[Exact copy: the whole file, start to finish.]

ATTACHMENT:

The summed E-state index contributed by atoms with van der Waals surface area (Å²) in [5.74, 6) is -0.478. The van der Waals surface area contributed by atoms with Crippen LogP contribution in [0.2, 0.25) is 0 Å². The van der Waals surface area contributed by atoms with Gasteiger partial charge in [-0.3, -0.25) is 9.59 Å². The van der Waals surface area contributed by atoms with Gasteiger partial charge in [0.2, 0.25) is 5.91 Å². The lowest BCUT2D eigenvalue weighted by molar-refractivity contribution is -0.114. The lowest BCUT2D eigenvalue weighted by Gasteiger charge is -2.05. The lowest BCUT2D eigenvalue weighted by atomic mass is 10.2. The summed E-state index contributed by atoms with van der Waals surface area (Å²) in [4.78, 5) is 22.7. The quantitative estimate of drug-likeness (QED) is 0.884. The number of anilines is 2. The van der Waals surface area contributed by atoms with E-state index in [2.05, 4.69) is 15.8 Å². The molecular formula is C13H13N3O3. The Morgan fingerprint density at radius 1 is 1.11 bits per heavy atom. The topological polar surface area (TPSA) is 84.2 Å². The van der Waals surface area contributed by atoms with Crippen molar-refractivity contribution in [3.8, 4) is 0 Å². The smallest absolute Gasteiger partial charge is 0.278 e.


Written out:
The summed E-state index contributed by atoms with van der Waals surface area (Å²) in [5.74, 6) is -0.478. The van der Waals surface area contributed by atoms with Crippen LogP contribution in [0.2, 0.25) is 0 Å². The van der Waals surface area contributed by atoms with Gasteiger partial charge in [-0.3, -0.25) is 9.59 Å². The van der Waals surface area contributed by atoms with Gasteiger partial charge in [0.2, 0.25) is 5.91 Å². The lowest BCUT2D eigenvalue weighted by molar-refractivity contribution is -0.114. The lowest BCUT2D eigenvalue weighted by Gasteiger charge is -2.05. The lowest BCUT2D eigenvalue weighted by atomic mass is 10.2. The summed E-state index contributed by atoms with van der Waals surface area (Å²) in [4.78, 5) is 22.7. The quantitative estimate of drug-likeness (QED) is 0.884. The number of anilines is 2. The van der Waals surface area contributed by atoms with E-state index in [2.05, 4.69) is 15.8 Å². The molecular formula is C13H13N3O3. The Morgan fingerprint density at radius 1 is 1.11 bits per heavy atom. The topological polar surface area (TPSA) is 84.2 Å². The van der Waals surface area contributed by atoms with Crippen molar-refractivity contribution in [3.8, 4) is 0 Å². The smallest absolute Gasteiger partial charge is 0.278 e.